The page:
Earlier this month, a state appellate court issued a written opinion in a wrongful death case involving allegations that a nursing home failed to properly care for a resident. The focus of the court’s analysis was on the issue of an arbitration clause that was contained in a pre-admission contract signed by one of the resident’s daughters on the resident’s behalf. Ultimately, the court held that the arbitration clause should be enforced, resulting in the plaintiff being required to resolve the case through binding arbitration.
The plaintiff was the daughter of a nursing home resident who died while in the care of the defendant nursing home. Before her death, the resident had fallen six times while a resident of the nursing home. Prior to the resident’s admission into the nursing home, one of the resident’s other daughters executed a pre-admission contract on her mother’s behalf. The contract stated that the parties agreed to submit any case arising out of the resident’s stay at the home to an arbitration panel, rather than resolving the case through the court system. Maryland nursing home residents often sign similar agreements.
At the time the contract was signed by the resident’s daughter, the daughter had power of attorney over her mother’s affairs. Specifically, the power of attorney document gave the daughter control over “all lawful health care decisions” of her mother.
The nursing home asked the court to dismiss the case against it, based on the arbitration agreement. The trial court denied the motion without analysis, and the nursing home appealed.
On appeal, the lower court’s decision was reversed in favor of the nursing home. The appellate court concluded that the general power of attorney executed in favor of the resident’s daughter was valid and granted her the authority to waive her mother’s right to use the court system to resolve any claims involving the nursing home. In so holding, the court rejected the plaintiff’s arguments that the grant of authority in the power of attorney document did not extend to the waiver of constitutional rights, that the agreement was too broad to be enforced, and that it was against public policy.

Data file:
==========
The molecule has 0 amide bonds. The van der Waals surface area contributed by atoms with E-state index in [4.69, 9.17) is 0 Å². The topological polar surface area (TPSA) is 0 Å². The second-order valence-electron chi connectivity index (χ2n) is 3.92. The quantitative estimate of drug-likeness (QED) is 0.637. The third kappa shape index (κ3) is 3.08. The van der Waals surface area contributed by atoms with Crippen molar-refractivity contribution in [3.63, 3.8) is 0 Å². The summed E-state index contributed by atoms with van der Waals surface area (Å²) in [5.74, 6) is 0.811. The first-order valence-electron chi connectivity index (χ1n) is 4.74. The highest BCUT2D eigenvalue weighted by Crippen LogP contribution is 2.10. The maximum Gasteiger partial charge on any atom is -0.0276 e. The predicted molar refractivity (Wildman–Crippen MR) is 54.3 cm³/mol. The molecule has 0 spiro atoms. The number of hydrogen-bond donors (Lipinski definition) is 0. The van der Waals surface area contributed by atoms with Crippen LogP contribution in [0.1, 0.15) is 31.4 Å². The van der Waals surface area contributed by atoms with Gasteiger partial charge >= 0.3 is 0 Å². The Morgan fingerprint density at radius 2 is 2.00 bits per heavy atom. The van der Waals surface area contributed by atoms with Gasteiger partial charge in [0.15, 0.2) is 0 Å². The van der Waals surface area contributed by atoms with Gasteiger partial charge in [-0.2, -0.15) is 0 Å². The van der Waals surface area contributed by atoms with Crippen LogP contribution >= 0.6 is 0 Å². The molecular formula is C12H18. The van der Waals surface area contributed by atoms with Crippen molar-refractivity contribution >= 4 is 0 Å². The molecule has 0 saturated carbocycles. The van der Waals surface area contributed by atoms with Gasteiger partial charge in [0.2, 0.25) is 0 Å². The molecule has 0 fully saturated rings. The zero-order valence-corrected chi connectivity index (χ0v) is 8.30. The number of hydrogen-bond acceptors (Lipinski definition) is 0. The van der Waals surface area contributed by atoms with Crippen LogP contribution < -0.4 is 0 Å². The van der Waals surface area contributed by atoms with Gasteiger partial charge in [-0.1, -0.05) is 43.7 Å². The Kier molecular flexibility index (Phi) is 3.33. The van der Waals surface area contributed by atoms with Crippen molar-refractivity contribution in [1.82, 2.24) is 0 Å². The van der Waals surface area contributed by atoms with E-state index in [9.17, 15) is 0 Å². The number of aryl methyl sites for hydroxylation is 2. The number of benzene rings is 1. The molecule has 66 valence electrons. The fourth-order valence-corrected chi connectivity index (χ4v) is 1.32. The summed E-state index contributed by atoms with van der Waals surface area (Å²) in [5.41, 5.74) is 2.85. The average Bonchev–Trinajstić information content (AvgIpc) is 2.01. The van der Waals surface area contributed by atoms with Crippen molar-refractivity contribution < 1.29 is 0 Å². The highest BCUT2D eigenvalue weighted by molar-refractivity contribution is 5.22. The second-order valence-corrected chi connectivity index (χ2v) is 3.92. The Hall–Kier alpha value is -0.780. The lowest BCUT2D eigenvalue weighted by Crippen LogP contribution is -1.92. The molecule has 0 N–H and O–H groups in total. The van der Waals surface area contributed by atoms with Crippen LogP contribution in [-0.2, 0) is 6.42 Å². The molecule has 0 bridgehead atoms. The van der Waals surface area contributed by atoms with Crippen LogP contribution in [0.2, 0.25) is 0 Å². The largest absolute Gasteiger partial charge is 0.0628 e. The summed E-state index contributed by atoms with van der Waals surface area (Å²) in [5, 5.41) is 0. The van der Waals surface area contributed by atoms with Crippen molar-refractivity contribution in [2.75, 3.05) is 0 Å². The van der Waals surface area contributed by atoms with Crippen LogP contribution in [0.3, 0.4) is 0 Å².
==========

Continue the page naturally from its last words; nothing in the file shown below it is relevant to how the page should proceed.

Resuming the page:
Arbitration agreements are seen differently by each court. While some courts favor arbitration, others view it as suspect in that it confers an unfair advantage to the nursing home facility. In fact, other courts across the country have come to opposite conclusions in cases with very similar facts. Ultimately, the determination of whether an arbitration agreement is enforceable will come down to the specific facts of the case and the governing laws in that jurisdiction.
Has Your Loved One Suffered Harm in a Maryland Nursing Home?
If you have a loved one in a Maryland nursing home, and you believe that they may have suffered abuse or neglect at the hands of their caretakers, you may be entitled to monetary compensation through a Maryland nursing home negligence lawsuit. The skilled Maryland personal injury attorneys at the law firm of Lebowitz & Mzhen Personal Injury Lawyers have extensive experience assisting nursing home residents and their family members with pursuing the compensation they deserve from negligent and abusive nursing home employees. Call 410-654-3600 to schedule a free consultation with an attorney to discuss your case today.
More Blog Posts:
Court Upholds Jury’s Decision to Award Punitive Damages in Nursing Home Case, Maryland Nursing Home Lawyer Blog, published October 13, 2017.
Pre-Trial Discovery in Maryland Nursing Home Cases, Maryland Nursing Home Lawyer Blog, published October 6, 2017.